My daughter was teased an awful lot about herweight because she was big. When you sit thereand hold your little girl and she’s crying because people have said things, and you know what youwent through in school . . . ugh! . . . I [tried] tolet [her] know that I loved her no matter what,that her body size [wasn’t] the only thing in theworld, but . . . when you’re going to school andkids are teasing you, it is the only thing in theworld.
- Female, 50-ish
[My very slender daughter is] totally not built thesame way I am . . . and she eats regular meals. And she is called “anorexic,” to her face [and] to others. Very, very painful for her. . . . [I]t’sthe same for her being called skinny as for fat people who take to heart being called fat.
- Female, 40-ish
Praise young people in ways that help themvalue their body regardless of size or shape.This praise can help protect, shield, or bufferthem against negative influences later in life.
My mother and father instilled in me that nomatter what we wore was fine. . . [that it didn’tmatter what you looked like, it was what wasinside]. . . . Then I had an alcoholic husband
who told me he couldn’t handle it when I was pregnant and gained weight because then I was fat. . . . [B]oth [my parents and my husband] influenced me . . . but I think that growing up, [my parents] had the more positive effect . . . [and] that offset the negative that I had beenhearing from my husband. . . . [F]or the most part, I am happy with me.
- Female, early 40s
My mother never made me feel like I was big.She never did. Oh dear . . . I was a big girl, butI never knew it. . . . I always thought I was okaybecause of [my mother].
- Female, late 70s
Teach critical thinking skills to children andadolescents so they can effectively evaluateand not internalize hurtful comments thatother people may make about their bodiesand/or physical abilities.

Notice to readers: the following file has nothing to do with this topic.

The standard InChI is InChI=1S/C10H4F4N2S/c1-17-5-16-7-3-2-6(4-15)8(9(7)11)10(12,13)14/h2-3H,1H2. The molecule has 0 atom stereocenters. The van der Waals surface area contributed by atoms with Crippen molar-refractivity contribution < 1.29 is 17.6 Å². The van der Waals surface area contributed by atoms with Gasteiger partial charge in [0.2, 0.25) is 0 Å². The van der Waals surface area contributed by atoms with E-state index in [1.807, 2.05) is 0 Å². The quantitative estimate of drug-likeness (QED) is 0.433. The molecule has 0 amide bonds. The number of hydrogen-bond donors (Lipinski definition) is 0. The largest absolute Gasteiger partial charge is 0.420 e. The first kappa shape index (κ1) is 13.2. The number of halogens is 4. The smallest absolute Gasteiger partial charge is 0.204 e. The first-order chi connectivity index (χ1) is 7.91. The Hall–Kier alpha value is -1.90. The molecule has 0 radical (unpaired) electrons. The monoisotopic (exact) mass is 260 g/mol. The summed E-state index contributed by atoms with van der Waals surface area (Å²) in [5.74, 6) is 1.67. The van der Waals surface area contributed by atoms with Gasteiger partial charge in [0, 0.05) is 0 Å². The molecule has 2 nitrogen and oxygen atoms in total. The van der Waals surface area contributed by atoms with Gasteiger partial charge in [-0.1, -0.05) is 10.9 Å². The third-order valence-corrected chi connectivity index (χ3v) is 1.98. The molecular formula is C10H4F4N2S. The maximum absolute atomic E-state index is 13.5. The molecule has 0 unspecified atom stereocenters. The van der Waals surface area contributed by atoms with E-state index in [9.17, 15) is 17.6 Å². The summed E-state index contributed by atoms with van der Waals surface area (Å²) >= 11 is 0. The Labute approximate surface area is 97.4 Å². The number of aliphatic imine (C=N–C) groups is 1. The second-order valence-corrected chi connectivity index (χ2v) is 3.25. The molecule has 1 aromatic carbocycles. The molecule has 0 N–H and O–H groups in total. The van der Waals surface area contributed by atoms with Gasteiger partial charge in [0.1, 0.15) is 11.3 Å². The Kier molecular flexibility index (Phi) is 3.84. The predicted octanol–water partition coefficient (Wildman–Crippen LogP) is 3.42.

[The teasing was] just the typical fatty-fatty-two-by-four things, you know, poetry and stuff likethat. . . . I personally just thought, “Boy, thatwas really mean,” but . . . it just didn’t reallycatch on.
- Female, 40-ish
Be a positive role model.
I . . . want my daughter to be friends with every-body. . . . I’d like to set the example. . . . wouldn’t want her to be the one on the play- ground pointing the finger. . . . [K]ids have alldifferent body sizes.
- Female, mid-/late 20s
My goal now is to help my kids develop ahealthy lifestyle. . . . [T]here’s a lot of goodand bad choices that we make as humans. Andcertainly food and physical activity tie into twoof them. And perception of others’ [bodies] or your own body. If you perceive yourself ashaving a bad body type, that can be hard on yourself-image. So I think that’s something that I will pass on to my kids to make sure that they’reconfident. . . .
- Male in his 30s
Foster and support physical activities thatinclude all youths and that help them enjoyphysical activity.
In high school . . . if you weren’t an athlete . . . as far as [the athletes and good-looking girls] wereconcerned, you were a scuzzbag. I . . . tried out for teams and I would make the team, but neverever had the opportunity to play and still put forth all the effort to be part of the team butnever got the reward of some playing time. . . .The ones that did get to play treated the onesthat never did play differently. And I think thathad a little bit of negative aspect on me, too.
- Male, mid-50s
I went from not being able to swim . . . at allto being a real good swimmer. . . . I think the fact that I had a coach that was very positiveand had the patience to teach me to swim hada big impact on me . . . and probably gave me alot of self-confidence to go forward with othersports. . . . ”
- Female, 40-ish
Target audience
– Spouses 
Demonstrate respect for your spouse in termsof his or her body size or shape.
At the present time, I look at myself in themirror in a bathing suit, . . . and I think, “Oh,if I could just hold this in. . . . If I could just get down a little bit more, I would be morehappy.” . . . but I don’t let it stop me from goingswimming. . . . [A]nd my husband enjoys mycompany so much, and . . . he compliments me,and that goes a long way. I’ve got a good guy. tell him all the time, “You make me feel youngand beautiful.” And he does.
- Female, mid-60sFrom a public health perspective, individuals needto feel competent to adopt and maintain a healthylifestyle, and they also need to feel worthy of livingit. Other people can encourage those feelings inindividuals around them by contributing constructivelyto the accumulated experiences of those otherindividuals. Individuals whose self-esteem is based ona sense of self-worth and competence in relation tobody image and physical abilities are more likely tohave the capacity and motivation to respect and carefor themselves by adopting, enjoying, and maintaininghealthy lifestyle habits.